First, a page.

Traces Of The Past ~ The 330-Year-Old Hedge

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It’s hard to imagine that this gigantic bastion of ancient yew trees began three centuries ago as a formal terrace row, each tree cut into a neat, small cone or obelisk. Back then in the 1680s, when these trees were first planted, the taste in grand garden design was for the linear and geometric, following the French notion of strict plant control.

A hundred years later it was all change.  In keeping with the new romantic landscape style of English gardening, the yews were allowed to grow as they pleased. The aim was to create vistas of idealized nature.

But this more liberal attitude did not last either. Around the time of the yews’ two-hundredth birthdays, Victorian garden men armed with sickles and step ladders intervened, and began creating this  arboreal rampart of free-form topiary. Both fascinating and overbearing, I feel. The gardeners apparently hung onto to their ladders with one hand, while pruning and shaping with the other.

Today, the effect is still maintained by National Trust gardeners, now using electric hedge trimmers. Every year four of them start work in late August, and keep on trimming until mid-November – three months’ toil.

The yews are to be seen at one of the National Trust’s outstanding properties – Powis Castle, near Welshpool in Powys, just over the border from Shropshire. We called in there on our way home from our recent stay on the Mawddach Estuary in mid Wales. I’m afraid that on this occasion it was more for a good cup of coffee than for culture.

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The castle dates from around 1200 when it was the stronghold of the last Welsh princes of Powys. In the sixteenth century ownership passed to the English Herbert family who acquired the title Earl of Powis. Indeed, they appeared to have acquired it on three separate occasions through history until the title eventually stuck fast to the family.

One of the Herbert daughters married the son of Clive of India (Robert Clive 1725-1774) – he who plundered the subcontinent under the auspices of the British East India Company. The Clive fortune paid for repair and development of the castle, and Robert Clive’s collection of valuable arts works gathered during his India days are on display there. You can tell I have very mixed feelings about this. But scruples aside, the house is well worth seeing and it contains many treasures.

The garden, though, is the best part. The setting is magnificent, with stunning views of the Welsh borderland. A whole day (and indeed several days at different seasons) could be spent exploring the many layered terraces, the lawns and woodland walks. The planting is on an epic scale with many unusual herbaceous varieties deployed. Specialist garden history talks are also available, and when energy flags (and as intimated earlier) there’s a good restaurant-tea room for re-charging purposes. Although to be on the safe, take your own picnic as well. It’s a long way from the grand lawn to the courtyard refreshment station.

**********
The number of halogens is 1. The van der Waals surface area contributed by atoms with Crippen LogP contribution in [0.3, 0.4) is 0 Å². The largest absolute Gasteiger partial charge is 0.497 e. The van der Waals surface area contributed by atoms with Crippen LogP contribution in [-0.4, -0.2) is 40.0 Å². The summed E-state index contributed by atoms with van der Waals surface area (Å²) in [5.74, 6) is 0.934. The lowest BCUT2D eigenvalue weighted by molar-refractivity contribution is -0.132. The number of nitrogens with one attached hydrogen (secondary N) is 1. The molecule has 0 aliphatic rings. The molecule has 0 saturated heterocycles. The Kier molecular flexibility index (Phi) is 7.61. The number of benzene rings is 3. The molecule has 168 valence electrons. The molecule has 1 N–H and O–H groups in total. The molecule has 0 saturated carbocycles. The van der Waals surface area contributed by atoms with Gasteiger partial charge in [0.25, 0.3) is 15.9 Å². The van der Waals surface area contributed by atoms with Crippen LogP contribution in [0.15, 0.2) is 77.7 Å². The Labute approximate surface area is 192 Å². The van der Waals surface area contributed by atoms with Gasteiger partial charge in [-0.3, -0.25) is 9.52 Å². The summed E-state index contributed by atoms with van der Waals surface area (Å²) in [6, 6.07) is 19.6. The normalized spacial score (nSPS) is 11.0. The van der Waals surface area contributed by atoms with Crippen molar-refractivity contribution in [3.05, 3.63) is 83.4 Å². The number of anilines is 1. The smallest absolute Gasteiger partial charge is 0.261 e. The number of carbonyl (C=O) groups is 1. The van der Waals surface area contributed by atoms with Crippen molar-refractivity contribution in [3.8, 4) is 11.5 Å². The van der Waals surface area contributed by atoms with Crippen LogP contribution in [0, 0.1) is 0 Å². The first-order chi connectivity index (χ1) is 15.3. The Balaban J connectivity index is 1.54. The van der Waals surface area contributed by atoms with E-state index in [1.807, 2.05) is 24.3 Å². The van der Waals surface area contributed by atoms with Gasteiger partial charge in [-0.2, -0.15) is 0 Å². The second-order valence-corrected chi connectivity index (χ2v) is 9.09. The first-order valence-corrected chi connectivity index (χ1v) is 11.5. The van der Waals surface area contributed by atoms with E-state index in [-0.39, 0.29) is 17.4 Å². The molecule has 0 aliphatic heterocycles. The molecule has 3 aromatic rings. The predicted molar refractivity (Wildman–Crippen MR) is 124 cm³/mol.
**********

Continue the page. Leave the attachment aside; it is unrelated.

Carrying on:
copyright 2016 Tish Farrell

Please visit Paula at Lost in Translation for more traces of the past. This theme is going to be regular every-other-month challenge on her blog, which is good news. Thank you, Paula. I have lots more traces in my archive.

40 thoughts on “Traces Of The Past ~ The 330-Year-Old Hedge

  1. Keeping that hedge in order is almost as ongoing a job as keeping the Sydney Harbour Bridge painted! What a story demonstrating the changing fashions in gardening. Your colouring is superbly right, and your history as always told with colloquial flair, and a sense of personal familiarity with historical figures.

  2. My vote is for idealized nature 🙂 Excellent perspectives of this quirk castle, Tish. I am very happy that you’ve joined the challenge. Thank you.

  3. Beautiful. Another I have never visited.

    Funny, isn’t it? Rob a bank they give you goal time.
    Plunder a country they give you a title and a pension for life.

    For Queen and Country, what?

  4. Another place I didn’t visit enough when so close, never did get to see inside as I always headed for the garden. Interesting processing here, I like it.

  5. Re your scruples about the fruits of the plunder. It’s true that much beauty has been preserved from the plunder (by the British Empire, by the Church, the Florentine empire, etc, etc, all the “great” empires of history) and much beauty created. At least they planted the trees. Striking photo.

    1. Yes they did plant trees, which has to be good. But I discovered from seeing some old Shropshire photos that the native trees that were plundered en masse were like no trees that have been seen in my life time. Absolutely massive oaks. Most went for the defence of the nation of course – building ships for the navy. And for trade of course. And for railway sleepers. Even by the tim of Elizabeth 1 there was a conflict of tree use between iron-masters and ship builders, and Elizabeth offered a prize for anyone who could find a way to use coal to smelt iron because she feared there would not be enough trees to maintain the fleet (and all the ships of her privateers no doubt). That breakthrough of course happened in Shropshire at Coalbrookdale 1609 though the technology didn’t take hold for another 40 years. And here endeth my essay on trees 🙂

      1. It must be quite strange. I saw old yew trees in Ireland. They are very strange trees – they seem to have an aura about them.

  6. I really love that last shot, Tish! Beautiful 🙂 Not too long since I was at Raby Castle where they have a very similar 300 year old yew hedge. Nice to see it has a friend. 🙂

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